Avatar is a 2009 American science fiction movie. The two main characters are played by Sam Worthington (Jake) and Zoë Saldaña (Neytiri). Avatar was directed by James Cameron. In 1994, Cameron wrote an 80-page story about Pandora. He did not start to develop the movie until 12 years, in early 2006. He did this because the level of technology at the time was not good enough. The cost of the movie was high.
Pandora is inhabited by the Na'vi. They are a blue-skinned species of humanoids with feline characteristics. Physically, the Na'vi are much stronger and taller than humans. They live in harmony with Nature and worship a mother goddess called Eywa. The human scientists on Pandora want to learn about the Na'vi's culture. To do this, they have created "avatars". Avatars are Na'vi bodies modified with human DNA. They are controlled mentally by human operators. These avatars are used to interact with the Na'vi people, to try to create peace. Jake Sully (played by Sam Worthington) is a paraplegic marine . His brother was a scientist trained to be an avatar operator. After his brother dies, Jake replaces him to control his avatar. Jake receives the mission to form relations with the Na'vi. His goal is to get the Na'vi to move away from Hometree so the humans can mine for unobtanium there. To do this, he was to become friends with the Na'vi so he could learn what it would take to get them to move. Many people, like Grace (played by Sigourney Weaver), an avatar specialist, did not think Jake had enough experience and intelligence to be useful. On a mission in avatar form, he gets lost in the jungle.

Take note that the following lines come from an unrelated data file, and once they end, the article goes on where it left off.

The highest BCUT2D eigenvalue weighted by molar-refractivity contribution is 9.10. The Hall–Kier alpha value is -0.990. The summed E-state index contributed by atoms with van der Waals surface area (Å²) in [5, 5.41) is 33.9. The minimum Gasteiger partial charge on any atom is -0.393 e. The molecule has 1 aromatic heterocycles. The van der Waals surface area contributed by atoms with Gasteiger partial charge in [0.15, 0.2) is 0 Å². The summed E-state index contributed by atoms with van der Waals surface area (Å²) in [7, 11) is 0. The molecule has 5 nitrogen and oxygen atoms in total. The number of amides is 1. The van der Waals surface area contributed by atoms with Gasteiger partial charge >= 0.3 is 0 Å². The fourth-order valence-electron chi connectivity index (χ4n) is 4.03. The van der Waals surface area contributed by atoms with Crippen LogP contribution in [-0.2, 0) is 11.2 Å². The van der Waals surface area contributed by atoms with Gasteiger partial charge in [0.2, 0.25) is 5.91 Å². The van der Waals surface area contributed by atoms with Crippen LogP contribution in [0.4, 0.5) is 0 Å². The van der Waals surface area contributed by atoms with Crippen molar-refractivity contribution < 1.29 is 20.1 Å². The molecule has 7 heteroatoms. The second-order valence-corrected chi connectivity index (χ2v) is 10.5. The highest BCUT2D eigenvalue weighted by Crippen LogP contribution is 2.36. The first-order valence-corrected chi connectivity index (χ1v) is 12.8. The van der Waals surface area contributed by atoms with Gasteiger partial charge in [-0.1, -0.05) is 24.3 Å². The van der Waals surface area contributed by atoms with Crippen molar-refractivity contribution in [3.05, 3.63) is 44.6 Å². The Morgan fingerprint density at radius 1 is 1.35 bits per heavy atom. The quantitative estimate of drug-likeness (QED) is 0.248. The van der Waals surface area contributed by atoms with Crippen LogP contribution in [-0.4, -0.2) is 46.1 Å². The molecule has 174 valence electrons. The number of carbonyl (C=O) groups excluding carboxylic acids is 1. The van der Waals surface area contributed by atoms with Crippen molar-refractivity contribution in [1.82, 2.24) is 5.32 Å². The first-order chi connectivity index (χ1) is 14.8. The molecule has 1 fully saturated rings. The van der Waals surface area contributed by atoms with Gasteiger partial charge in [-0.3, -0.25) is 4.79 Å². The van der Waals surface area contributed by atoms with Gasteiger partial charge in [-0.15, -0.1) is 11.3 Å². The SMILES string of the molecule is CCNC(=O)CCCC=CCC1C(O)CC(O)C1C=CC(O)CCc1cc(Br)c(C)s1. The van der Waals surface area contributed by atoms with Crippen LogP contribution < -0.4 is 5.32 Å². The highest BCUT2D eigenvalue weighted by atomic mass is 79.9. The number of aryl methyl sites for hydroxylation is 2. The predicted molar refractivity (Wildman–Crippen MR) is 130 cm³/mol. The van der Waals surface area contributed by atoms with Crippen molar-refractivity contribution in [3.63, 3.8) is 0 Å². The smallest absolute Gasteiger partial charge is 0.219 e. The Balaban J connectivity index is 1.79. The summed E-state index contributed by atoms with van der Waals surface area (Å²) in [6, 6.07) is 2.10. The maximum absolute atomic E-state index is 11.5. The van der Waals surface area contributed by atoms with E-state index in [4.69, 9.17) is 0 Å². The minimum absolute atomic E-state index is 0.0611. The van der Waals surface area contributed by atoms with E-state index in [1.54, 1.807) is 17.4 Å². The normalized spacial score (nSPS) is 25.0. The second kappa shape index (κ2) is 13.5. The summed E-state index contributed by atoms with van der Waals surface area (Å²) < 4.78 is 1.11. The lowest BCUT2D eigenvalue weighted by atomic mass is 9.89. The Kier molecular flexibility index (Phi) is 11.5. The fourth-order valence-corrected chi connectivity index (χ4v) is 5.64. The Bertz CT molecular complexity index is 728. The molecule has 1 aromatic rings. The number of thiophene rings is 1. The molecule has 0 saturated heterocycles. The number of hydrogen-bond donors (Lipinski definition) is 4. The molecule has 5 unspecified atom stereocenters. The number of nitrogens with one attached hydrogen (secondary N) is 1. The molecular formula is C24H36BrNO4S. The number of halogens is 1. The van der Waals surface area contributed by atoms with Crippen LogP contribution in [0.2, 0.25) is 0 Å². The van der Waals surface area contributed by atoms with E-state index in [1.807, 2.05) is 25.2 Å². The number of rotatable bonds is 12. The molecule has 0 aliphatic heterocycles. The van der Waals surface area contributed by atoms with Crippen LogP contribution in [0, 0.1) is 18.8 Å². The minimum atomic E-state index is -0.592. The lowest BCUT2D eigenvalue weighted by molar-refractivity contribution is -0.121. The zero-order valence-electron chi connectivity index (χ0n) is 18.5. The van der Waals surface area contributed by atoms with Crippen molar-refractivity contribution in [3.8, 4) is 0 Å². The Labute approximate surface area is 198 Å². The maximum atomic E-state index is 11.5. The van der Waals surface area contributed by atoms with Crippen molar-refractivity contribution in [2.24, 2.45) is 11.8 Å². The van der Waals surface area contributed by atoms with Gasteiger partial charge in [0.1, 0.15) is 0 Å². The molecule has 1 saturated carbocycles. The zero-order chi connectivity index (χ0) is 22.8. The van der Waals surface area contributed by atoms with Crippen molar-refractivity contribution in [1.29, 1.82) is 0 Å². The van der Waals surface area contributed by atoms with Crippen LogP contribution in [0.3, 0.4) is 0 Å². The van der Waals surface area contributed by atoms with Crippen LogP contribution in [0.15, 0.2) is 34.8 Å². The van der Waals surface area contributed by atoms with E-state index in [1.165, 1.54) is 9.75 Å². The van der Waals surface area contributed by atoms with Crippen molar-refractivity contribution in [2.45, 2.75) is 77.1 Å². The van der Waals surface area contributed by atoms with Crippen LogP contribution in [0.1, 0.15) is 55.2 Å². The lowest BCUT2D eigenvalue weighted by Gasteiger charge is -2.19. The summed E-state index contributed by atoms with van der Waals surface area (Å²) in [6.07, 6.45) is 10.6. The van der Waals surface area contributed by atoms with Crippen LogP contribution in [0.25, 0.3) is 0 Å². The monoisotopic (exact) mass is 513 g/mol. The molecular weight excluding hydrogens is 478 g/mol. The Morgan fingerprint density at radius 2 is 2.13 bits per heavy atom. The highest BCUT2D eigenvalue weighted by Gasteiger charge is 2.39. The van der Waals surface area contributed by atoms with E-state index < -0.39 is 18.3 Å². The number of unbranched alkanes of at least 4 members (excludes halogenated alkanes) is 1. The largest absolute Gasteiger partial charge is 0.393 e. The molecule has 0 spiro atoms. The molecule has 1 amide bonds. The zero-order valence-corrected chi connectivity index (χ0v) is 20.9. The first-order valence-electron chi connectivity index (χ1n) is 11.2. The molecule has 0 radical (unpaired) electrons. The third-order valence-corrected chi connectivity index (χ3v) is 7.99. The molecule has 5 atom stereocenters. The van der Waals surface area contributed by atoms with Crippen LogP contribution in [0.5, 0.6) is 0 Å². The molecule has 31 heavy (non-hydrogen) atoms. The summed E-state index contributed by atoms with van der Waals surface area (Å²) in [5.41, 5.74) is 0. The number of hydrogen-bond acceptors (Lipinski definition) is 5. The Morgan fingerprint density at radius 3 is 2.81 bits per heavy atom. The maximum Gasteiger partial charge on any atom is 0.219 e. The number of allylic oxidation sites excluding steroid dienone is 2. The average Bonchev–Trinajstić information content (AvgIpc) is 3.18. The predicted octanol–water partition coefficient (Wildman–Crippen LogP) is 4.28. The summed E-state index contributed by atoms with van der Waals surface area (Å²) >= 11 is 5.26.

Aim and inspiration[change
If Cameron was inspired by every science fiction book he read when he was a kid, the look of the Na'vi was inspired by a dream that Cameron's mother had before he wrote Avatar. She dreamt about a 12-foot-tall blue woman and he thought that image was cool. Cameron's aim was to make us think about how we interact with nature and others . Cameron said: "the Na'vi represent(...) our higher selves, or our aspirational selves..." and the humans represent "the parts of ourselves that are trashing our world and maybe condemning ourselves to a grim future